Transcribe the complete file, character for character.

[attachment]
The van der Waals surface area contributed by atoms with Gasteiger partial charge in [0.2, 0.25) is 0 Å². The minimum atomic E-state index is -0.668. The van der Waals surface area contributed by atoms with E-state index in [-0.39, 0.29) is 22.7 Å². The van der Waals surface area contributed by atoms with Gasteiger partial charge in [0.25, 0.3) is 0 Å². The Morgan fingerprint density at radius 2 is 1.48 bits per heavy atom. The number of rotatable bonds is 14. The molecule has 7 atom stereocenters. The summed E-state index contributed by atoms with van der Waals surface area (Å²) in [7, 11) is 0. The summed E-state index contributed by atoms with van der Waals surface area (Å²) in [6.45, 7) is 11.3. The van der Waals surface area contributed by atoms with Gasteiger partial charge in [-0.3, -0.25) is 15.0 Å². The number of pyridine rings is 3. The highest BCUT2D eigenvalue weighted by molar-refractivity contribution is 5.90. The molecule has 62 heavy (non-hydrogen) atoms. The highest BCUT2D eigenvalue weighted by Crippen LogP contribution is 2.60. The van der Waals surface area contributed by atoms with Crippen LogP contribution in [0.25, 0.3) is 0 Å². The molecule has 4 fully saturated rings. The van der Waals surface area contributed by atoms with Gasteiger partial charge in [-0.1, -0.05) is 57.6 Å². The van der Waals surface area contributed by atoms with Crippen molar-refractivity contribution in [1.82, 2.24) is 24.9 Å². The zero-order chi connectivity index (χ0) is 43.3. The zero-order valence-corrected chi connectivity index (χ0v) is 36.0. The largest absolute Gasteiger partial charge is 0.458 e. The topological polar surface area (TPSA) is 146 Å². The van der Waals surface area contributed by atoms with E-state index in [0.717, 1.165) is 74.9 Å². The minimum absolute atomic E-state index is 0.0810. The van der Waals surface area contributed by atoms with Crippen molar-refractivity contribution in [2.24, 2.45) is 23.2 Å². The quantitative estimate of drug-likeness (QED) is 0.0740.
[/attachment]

The van der Waals surface area contributed by atoms with Gasteiger partial charge in [0.2, 0.25) is 0 Å². The minimum atomic E-state index is -0.668. The van der Waals surface area contributed by atoms with E-state index in [-0.39, 0.29) is 22.7 Å². The van der Waals surface area contributed by atoms with Gasteiger partial charge in [0.25, 0.3) is 0 Å². The Morgan fingerprint density at radius 2 is 1.48 bits per heavy atom. The number of rotatable bonds is 14. The molecule has 7 atom stereocenters. The summed E-state index contributed by atoms with van der Waals surface area (Å²) in [7, 11) is 0. The summed E-state index contributed by atoms with van der Waals surface area (Å²) in [6.45, 7) is 11.3. The van der Waals surface area contributed by atoms with Gasteiger partial charge in [-0.3, -0.25) is 15.0 Å². The number of pyridine rings is 3. The highest BCUT2D eigenvalue weighted by molar-refractivity contribution is 5.90. The molecule has 62 heavy (non-hydrogen) atoms. The highest BCUT2D eigenvalue weighted by Crippen LogP contribution is 2.60. The van der Waals surface area contributed by atoms with Crippen LogP contribution in [0.25, 0.3) is 0 Å². The molecule has 4 fully saturated rings. The van der Waals surface area contributed by atoms with Gasteiger partial charge in [-0.1, -0.05) is 57.6 Å². The van der Waals surface area contributed by atoms with Crippen molar-refractivity contribution in [1.82, 2.24) is 24.9 Å². The zero-order chi connectivity index (χ0) is 43.3. The zero-order valence-corrected chi connectivity index (χ0v) is 36.0. The largest absolute Gasteiger partial charge is 0.458 e. The topological polar surface area (TPSA) is 146 Å². The van der Waals surface area contributed by atoms with E-state index in [0.717, 1.165) is 74.9 Å². The minimum absolute atomic E-state index is 0.0810. The van der Waals surface area contributed by atoms with Crippen molar-refractivity contribution in [2.24, 2.45) is 23.2 Å². The quantitative estimate of drug-likeness (QED) is 0.0740.